The launch event for Black Men Run, Black Men Cycle and Black Men Hike Madison is scheduled for March 25th


Aaron Perry founded the Men’s Health and Education Center within JP Hair Design after noticing that many of the black male clients who had their hair cut at JP often spoke about their health issues but did not see a doctor. The center has grown significantly since its inception and now hosts inspirational programs that bring Black men from across the region together to focus on their health, such as Black Men Run, Black Men Cycle and Black Men Hike.

The kickoff for the 2023 season of these initiatives will be on Saturday, March 25 at 11 a.m. at the Men’s Health & Education Center, 588 Grand Canyon Drive, on the west side of Madison. Lunch is served by David’s Jamaican Cuisine.

“This is just a continuation of our efforts to continue improving the health of black men in Dane County,” Perry told Madison365. “Someone asked the question the other day: Is this kickoff event just for back men? No, actually it isn’t. Anyone can come and join us. But our focus is on Black men because the numbers and difference continue to show that we are in a crisis and therefore this event is just a reaction or wake-up call for men who may be leading sedentary lifestyles. It’s time to get up and move and this is an opportunity for them to do that.”

Aaron Perry

Perry, the first African American diabetic to ever complete an Ironman competition, is nationally known for his work to reduce racial disparities in men’s health and is the CEO and founder of the Rebalanced-Life Wellness Association.

“When we started Black Men Run Madison, we actually got permission from the National Black Men Run organization in 2015,” Perry recalls. “So we’ve been blessed with a chapter here, and that’s always been my goal — to try to diversify Madison’s running community. Because there were times when I was doing Ironman and training and I just didn’t see a lot of people who looked like me on the course. So my goal was to diversify Madison’s running community.”

But then the pandemic hit and the Black Men Run group were forced to stay indoors or if they went outside they had to maintain social distancing. At that time other initiatives were started.

“So the launch of Black Men Hike and Black Men Cycle Madison was an opportunity for all of us to stay together. But at the same time, we can move while still social distancing,” says Perry. “And this is where all three events come into play together.

“Finally, we know that 19 percent of adults in Dane County reported not engaging in physical activity outside of work,” Perry continues. “What we do know is that a large portion of that percentage are black males. So we’re just trying to let the guys know that those opportunities are available. We’re trying to do them at times when anyone can come out and join us… so that’s the goal for the day.”

Black Men Hike: The Black Men Northwoods Retreat group explores the Ice Age Trail in northern Wisconsin. Aaron Perry is on the far right.

At the kickoff event, James Mills, outdoor journalist, independent media producer, author and avid outdoor enthusiast, will lead trail walks.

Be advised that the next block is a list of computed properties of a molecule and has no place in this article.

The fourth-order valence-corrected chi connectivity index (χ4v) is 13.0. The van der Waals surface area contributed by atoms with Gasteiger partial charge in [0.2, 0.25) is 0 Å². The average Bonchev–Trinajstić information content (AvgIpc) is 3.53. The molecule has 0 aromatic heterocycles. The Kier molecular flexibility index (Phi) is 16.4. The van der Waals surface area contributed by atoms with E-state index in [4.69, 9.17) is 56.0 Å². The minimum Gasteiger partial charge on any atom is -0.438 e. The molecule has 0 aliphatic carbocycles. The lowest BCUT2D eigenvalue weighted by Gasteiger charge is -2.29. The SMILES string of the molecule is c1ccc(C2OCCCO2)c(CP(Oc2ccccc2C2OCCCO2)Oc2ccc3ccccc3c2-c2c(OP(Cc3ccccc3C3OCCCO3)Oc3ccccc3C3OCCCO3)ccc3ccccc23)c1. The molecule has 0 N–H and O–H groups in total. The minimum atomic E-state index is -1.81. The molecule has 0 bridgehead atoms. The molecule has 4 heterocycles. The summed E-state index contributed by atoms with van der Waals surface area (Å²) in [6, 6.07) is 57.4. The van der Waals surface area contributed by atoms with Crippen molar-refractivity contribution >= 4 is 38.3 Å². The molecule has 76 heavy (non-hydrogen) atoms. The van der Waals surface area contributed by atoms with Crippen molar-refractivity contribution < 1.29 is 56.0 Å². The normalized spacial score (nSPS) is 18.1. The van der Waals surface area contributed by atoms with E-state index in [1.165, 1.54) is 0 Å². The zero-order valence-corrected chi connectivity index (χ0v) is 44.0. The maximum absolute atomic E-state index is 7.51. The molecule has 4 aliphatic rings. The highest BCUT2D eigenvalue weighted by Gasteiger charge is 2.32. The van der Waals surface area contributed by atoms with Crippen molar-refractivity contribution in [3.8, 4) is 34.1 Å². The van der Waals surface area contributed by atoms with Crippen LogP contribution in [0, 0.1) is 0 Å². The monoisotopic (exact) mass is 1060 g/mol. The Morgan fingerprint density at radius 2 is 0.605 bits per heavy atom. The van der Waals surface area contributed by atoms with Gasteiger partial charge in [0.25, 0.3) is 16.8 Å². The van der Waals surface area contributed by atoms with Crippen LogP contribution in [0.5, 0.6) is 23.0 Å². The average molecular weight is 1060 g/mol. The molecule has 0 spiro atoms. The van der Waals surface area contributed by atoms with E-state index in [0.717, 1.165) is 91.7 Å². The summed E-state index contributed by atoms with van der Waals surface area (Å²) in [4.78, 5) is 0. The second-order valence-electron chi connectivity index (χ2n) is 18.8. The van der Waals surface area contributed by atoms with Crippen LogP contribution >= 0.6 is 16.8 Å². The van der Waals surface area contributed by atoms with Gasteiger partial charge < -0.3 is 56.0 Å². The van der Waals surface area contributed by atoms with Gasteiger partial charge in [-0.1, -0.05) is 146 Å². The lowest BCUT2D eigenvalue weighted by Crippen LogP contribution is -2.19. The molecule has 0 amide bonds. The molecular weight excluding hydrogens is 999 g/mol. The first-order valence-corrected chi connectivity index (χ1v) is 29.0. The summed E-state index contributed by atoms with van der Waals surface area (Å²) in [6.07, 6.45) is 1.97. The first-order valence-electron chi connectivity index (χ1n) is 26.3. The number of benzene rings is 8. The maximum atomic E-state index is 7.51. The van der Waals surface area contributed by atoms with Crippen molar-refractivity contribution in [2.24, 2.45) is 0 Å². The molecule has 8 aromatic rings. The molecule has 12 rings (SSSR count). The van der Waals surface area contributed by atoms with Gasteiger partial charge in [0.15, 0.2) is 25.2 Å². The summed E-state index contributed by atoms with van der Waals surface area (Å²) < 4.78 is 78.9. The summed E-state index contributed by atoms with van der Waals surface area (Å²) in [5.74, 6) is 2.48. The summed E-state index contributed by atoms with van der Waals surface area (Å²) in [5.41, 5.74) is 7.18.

“James Mills coordinated this Ice Age Trail hike up north. So we drove about three hours north and hiked the Ice Age Trail, and it was a phenomenal experience,” says Perry. “We have a cabin; we stayed the night. We talked about black people hiking. James is phenomenal. He will lead that part of the hike.”

Retired University of Wisconsin Police Officer Fred Conley will lead the morning walks of the Black Men Run.

“I was working with Fred as a police officer back then at UW. He’s in his early 70s now,” says Perry. “He will lead our walks on Saturday morning. And then Mr. Dino Lucas will lead the bike tours. He was a triathlete. He has completed almost every Ironman in the world.

“Dino had a prosthetic hip. So he can show people once again that even if you have something like a knee or hip replacement, it doesn’t mean you have to give up your training.”

Black men cycle Madison

Perry says there are five specific health goals they are trying to achieve in 2023.

“We want men to reach a point where they’re less than 40 inches with their waist measurement,” he says. “With their blood pressure, we want the guys to keep that 120/80 blood pressure. We want men to get their LDL cholesterol below 70 mg/dL and their triglycerides below 150 mg/dL. Obviously blood sugar is the biggest and we want the guys to be under 100 mg/dL and that’s fasting.

“We’re focusing on those things, specifically blood sugar and diabetes, because we know that 93 million people in the United States are living with prediabetes without even knowing it,” Perry adds. “Unfortunately, many of the people who unfortunately have a cut that doesn’t heal are only then aware that they have diabetes, which can sometimes lead to foot/toe amputation. So, everything we do… it has a purpose and we just want the boys not only to get healthy, but to stay healthy.”

Perry adds that since the Black Men Run started in 2015, over 520 men have come out and participated with them.

“People always ask me: How do you know how many people you’ve had over the years? You know what, I have photos,” laughs Perry. “Every time we do something, we take pictures… and we counted. So we had about 520 guys that came out and ran/walked with us. We grew the Black Men Cycle Madison group to about 49 guys and then with our hiking group about 12 guys came out and hiked with us. So we just want to keep that momentum going.”

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